“Just to be able to dive deep into one particular element of architecture and its history has been really amazing,” she said. “I’ve always thought, oh, stained glass is beautiful, but there’s so much more to it that I had no clue I was missing out on. I’d never thought about the intricacies of how it is put together, the pros and cons of different methods, or how it can fail or be repaired. It’s given me such a deeper appreciation of it.

“Having this understanding will help me design around it and better communicate with and advocate for the companies who do this work. It will help me as I design to really just see the bigger picture of everything I work on.”

St. Adalbert Catholic Church

One of the most meaningful aspects of the class for fifth-year architecture student Nathan Walz was the students’ work with St. Adalbert Catholic Church. Established in 1910, the parish has been a cornerstone of South Bend’s westside neighborhood—first for a primarily Polish immigrant community and now serving a predominantly Latino population.

The church, which was completed in 1926, welcomes more than 900 parishioners for Masses in English and Spanish each weekend. However, the building is in need of a new roof and extensive renovations, and last fall, the parish was awarded a $250,000 matching grant from the National Fund for Sacred Places to begin repairs.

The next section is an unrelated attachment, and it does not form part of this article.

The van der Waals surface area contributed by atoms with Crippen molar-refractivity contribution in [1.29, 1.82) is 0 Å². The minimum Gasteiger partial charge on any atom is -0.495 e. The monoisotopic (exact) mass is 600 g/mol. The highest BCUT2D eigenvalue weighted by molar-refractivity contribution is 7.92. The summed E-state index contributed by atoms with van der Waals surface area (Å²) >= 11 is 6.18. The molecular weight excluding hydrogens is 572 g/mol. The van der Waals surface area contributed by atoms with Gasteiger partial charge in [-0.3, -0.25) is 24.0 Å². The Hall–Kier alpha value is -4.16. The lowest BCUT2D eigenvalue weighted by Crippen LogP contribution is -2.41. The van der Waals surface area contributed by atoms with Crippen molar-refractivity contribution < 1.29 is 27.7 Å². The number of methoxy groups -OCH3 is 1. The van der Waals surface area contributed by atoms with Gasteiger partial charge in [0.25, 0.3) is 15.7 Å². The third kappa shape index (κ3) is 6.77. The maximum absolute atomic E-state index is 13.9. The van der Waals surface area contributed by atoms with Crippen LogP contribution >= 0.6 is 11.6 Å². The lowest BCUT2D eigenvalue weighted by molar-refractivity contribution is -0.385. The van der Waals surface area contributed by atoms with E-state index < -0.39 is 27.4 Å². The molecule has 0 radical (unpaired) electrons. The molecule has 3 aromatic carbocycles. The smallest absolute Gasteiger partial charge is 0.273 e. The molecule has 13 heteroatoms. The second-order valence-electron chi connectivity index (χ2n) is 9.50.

The large stained glass windows at St. Adalbert Catholic Church in South Bend, Indiana.
Stained-glass windows in St. Adalbert Catholic Church

Being able to contribute to St. Adalbert’s renovation was particularly gratifying for Walz, who has a concentration in historic preservation and hopes to focus on ecclesiastical architecture in his career.

“There’s an enormous amount of hours that go into various student projects, and a lot of those projects never leave the building,” he said. “So, it was really special to be able to create an end product that will actually contribute to this restoration.

“Buildings in the public sphere—like churches, libraries, museums, and concert halls—create a sense of community and cultural identity. It’s crucial to invest in these resources that are accessible to everyone.”

A church can also be an arrival point for an immigrant community—and St. Adalbert is doubly so, Walz continued.

A laptop with an image of a stained glass window is in the foregound, with a male student standing at a stained glass window in the background. A female student kneels at the base of a stained glass window taking measurements while a male professor stands above her, helping. Two students assess and document the damage on the stained glass windows at St. Adalbert Catholic Church in South Bend.